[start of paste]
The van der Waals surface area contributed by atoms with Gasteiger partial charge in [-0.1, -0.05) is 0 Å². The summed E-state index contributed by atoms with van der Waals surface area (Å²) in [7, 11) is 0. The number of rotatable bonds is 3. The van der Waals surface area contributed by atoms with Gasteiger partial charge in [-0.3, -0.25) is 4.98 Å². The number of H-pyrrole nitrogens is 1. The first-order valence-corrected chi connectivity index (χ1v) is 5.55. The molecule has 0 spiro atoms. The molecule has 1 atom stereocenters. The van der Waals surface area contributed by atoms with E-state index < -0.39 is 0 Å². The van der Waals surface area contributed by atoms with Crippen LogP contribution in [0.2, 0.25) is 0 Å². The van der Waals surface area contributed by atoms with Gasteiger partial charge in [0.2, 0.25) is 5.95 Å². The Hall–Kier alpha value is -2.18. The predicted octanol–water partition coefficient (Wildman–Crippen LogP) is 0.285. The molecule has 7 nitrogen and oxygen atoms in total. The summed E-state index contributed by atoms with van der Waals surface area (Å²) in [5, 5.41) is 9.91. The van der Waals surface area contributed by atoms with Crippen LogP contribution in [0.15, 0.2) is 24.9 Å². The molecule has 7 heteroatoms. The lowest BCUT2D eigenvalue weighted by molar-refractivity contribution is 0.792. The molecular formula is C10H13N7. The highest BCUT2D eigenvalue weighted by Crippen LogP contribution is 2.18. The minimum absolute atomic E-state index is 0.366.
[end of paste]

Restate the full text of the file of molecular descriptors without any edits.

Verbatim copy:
The van der Waals surface area contributed by atoms with Gasteiger partial charge in [-0.1, -0.05) is 0 Å². The summed E-state index contributed by atoms with van der Waals surface area (Å²) in [7, 11) is 0. The number of rotatable bonds is 3. The van der Waals surface area contributed by atoms with Gasteiger partial charge in [-0.3, -0.25) is 4.98 Å². The number of H-pyrrole nitrogens is 1. The first-order valence-corrected chi connectivity index (χ1v) is 5.55. The molecule has 0 spiro atoms. The molecule has 1 atom stereocenters. The van der Waals surface area contributed by atoms with E-state index < -0.39 is 0 Å². The van der Waals surface area contributed by atoms with Crippen LogP contribution in [0.2, 0.25) is 0 Å². The van der Waals surface area contributed by atoms with Gasteiger partial charge in [0.2, 0.25) is 5.95 Å². The Hall–Kier alpha value is -2.18. The predicted octanol–water partition coefficient (Wildman–Crippen LogP) is 0.285. The molecule has 7 nitrogen and oxygen atoms in total. The summed E-state index contributed by atoms with van der Waals surface area (Å²) in [5, 5.41) is 9.91. The van der Waals surface area contributed by atoms with Crippen LogP contribution in [0.15, 0.2) is 24.9 Å². The molecule has 7 heteroatoms. The lowest BCUT2D eigenvalue weighted by molar-refractivity contribution is 0.792. The molecular formula is C10H13N7. The highest BCUT2D eigenvalue weighted by Crippen LogP contribution is 2.18. The minimum absolute atomic E-state index is 0.366.